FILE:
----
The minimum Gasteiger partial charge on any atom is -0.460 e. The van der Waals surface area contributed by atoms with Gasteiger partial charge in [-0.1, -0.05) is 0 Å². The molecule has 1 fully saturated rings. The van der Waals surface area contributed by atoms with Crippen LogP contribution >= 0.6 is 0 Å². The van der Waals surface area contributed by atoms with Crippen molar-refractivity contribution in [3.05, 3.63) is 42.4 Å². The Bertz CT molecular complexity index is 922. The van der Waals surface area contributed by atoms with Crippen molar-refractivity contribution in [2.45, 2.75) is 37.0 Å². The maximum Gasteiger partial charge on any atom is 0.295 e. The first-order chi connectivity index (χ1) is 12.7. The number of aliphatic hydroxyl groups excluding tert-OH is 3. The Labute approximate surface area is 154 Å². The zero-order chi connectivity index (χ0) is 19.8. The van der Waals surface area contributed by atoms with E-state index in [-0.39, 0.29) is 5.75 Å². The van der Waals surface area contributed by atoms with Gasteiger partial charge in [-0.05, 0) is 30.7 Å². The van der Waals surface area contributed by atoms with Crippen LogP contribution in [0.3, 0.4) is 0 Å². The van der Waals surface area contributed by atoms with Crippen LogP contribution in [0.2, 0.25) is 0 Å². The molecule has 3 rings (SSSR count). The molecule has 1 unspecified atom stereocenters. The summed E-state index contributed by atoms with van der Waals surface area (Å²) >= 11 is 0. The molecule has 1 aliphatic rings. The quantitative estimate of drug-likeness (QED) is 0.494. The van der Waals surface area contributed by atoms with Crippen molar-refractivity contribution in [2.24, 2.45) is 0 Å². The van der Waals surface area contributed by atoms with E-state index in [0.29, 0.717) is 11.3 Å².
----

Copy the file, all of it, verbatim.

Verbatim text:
The minimum Gasteiger partial charge on any atom is -0.460 e. The van der Waals surface area contributed by atoms with Gasteiger partial charge in [-0.1, -0.05) is 0 Å². The molecule has 1 fully saturated rings. The van der Waals surface area contributed by atoms with Crippen LogP contribution >= 0.6 is 0 Å². The van der Waals surface area contributed by atoms with Crippen molar-refractivity contribution in [3.05, 3.63) is 42.4 Å². The Bertz CT molecular complexity index is 922. The van der Waals surface area contributed by atoms with Crippen molar-refractivity contribution in [2.45, 2.75) is 37.0 Å². The maximum Gasteiger partial charge on any atom is 0.295 e. The first-order chi connectivity index (χ1) is 12.7. The number of aliphatic hydroxyl groups excluding tert-OH is 3. The Labute approximate surface area is 154 Å². The zero-order chi connectivity index (χ0) is 19.8. The van der Waals surface area contributed by atoms with E-state index in [-0.39, 0.29) is 5.75 Å². The van der Waals surface area contributed by atoms with Gasteiger partial charge in [-0.05, 0) is 30.7 Å². The van der Waals surface area contributed by atoms with Crippen LogP contribution in [0.3, 0.4) is 0 Å². The van der Waals surface area contributed by atoms with Crippen LogP contribution in [0.2, 0.25) is 0 Å². The molecule has 3 rings (SSSR count). The molecule has 1 unspecified atom stereocenters. The summed E-state index contributed by atoms with van der Waals surface area (Å²) >= 11 is 0. The molecule has 1 aliphatic rings. The quantitative estimate of drug-likeness (QED) is 0.494. The van der Waals surface area contributed by atoms with Crippen molar-refractivity contribution in [2.24, 2.45) is 0 Å². The van der Waals surface area contributed by atoms with E-state index in [0.29, 0.717) is 11.3 Å².